Who we are

Johan Bengtsson-Palme
Principal investigator, Assistant professor
PhD in Medicine (University of Gothenburg, Sweden)
PostDoc at University of Wisconsin-Madison (USA)

MSc in Systems Biology (University of Gothenburg)
BSc in Biology (University of Gothenburg)

Research interests include antibiotic resistance, interactions in microbial communities, secondary effects of antibiotics, pathogen ecology, metagenomic methods, molecular taxonomy and perturbed ecosystems.

Anna Abramova
PhD in Natural Sciences (University of Gothenburg, Sweden)
PostDoc at University of Gothenburg, Sweden
MSc in Marine Ecology (University of Nordland, Norway)
BSc in Biology (Saint-Petersburg State University, Russia)


Anna is working within the EMBARK project which is focused on establishing background levels of antibiotic resistance across the world. Her work is primarily focused on the development of methods for detection of emerging resistance using genome-resolved metagenomics and co-localization analysis.

Emil Burman
Doctoral student
MSc in Molecular Biology (University of Gothenburg, Sweden)
BSc in Molecular Biology (University of Gothenburg)

Emil is working on identifying specific genes that affect bacterial invasion and colonization success, particularly in the face of environmental stressors, most prominently in the form of antibiotics. His project will lead to a better understanding of the genetic mechanisms that make a bacterium a better or worse invader and will also provide insights into the secondary effects of antibiotic exposure in the environment beyond development of antibiotic resistance.

Mirjam Dannborg
Doctoral student
MSc in Molecular Biology (Umeå University, Sweden)
BSc in Molecular Biology (Umeå University)

Mirjam is working with microbial community interactions focusing on the human gut microbiome. Currently, she is establishing in vitro model systems for microbial communities in a gastrointestinal environment. These model systems will be used to unearth how perturbations such as antibiotic treatment affect interspecies interactions and community resilience to invasion by pathogens. Her project also seeks to understand what genetic mechanisms allow for successful invasions in established gut communities. 

Marcus Wenne
MSc in Molecular Biology (University of Gothenburg, Sweden)
BSc in Molecular Biology (University of Gothenburg)

Marcus is investigating if there is an increased selection pressure for antibiotic resistance in bacteria living in soil amended with environmentally relevant levels of antibiotics. To do this he is using a bioinformatic approach to examine soil samples exposed to different levels of antibiotics for different amounts of time. His project will contribute to the knowledge of where selection for antibiotic resistance is (or is not) taking place.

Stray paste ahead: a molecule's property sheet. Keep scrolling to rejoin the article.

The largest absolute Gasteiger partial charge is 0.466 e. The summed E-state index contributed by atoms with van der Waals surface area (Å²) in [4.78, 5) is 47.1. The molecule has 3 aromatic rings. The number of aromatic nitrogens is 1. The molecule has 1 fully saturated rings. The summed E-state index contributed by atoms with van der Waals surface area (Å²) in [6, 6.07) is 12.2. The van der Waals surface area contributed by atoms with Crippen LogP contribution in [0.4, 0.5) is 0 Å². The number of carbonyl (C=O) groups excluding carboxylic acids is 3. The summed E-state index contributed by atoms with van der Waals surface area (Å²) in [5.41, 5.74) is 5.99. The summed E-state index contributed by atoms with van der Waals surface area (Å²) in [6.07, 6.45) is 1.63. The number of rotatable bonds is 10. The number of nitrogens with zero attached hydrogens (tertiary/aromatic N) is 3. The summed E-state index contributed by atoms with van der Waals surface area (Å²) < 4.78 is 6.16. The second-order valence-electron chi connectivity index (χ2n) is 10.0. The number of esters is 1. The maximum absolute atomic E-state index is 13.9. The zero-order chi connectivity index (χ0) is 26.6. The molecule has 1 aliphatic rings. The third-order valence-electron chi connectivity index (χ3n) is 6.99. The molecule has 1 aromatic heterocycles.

Manuela Seehauser
Erasmus Internship Student
MSc in Microbiology (University of Innsbruck, Austria)
BSc in Biology (University of Innsbruck, Austria)

Manuela is working on an Erasmus project, in which she will determine how invasion by a new species (Pseudomonas aeruginosa or Eschericha coli) affects biofilm-forming model microbal communities combined with antibiotic exposure. Specifically, she is characterizing specific genes associated with invasion of the model microbial community THOR.

Agata Marchi
Master’s Student

BSc in Biological Sciences (University of Milan, Italy)

Agata is working on her master’s thesis project, in which she is implementing a bioinformatic approach to identify differences between the genomes of host-associated and non host-associated strains of bacterial species that can act as opportunistic pathogens. Her goal is to compile a list of genes that are over-represented and under-represented in the pathogenic strains of each species and investigate their specific functions.

Lisa Teichmann
External associated Doctoral Student
(University of Amsterdam, The Netherlands)
MSc in Environmental Technology (University of Stuttgart, Germany)
BSc in Environmental Technology (University of Stuttgart)

Lisa Teichmann is a PhD candidate at the University of Amsterdam in the group of Stanley Brul (Molecular Biology and Microbial Food Safety). Her research focuses on the molecular mechanisms that are leading to the development of de novo resistance upon exposure to sub-lethal concentrations of antimicrobial agents. By knocking out different genes involved in stress-induced pathways in Escherichia coli, she is investigating the impact of these cellular mechanisms on the acquisition of antimicrobial resistance.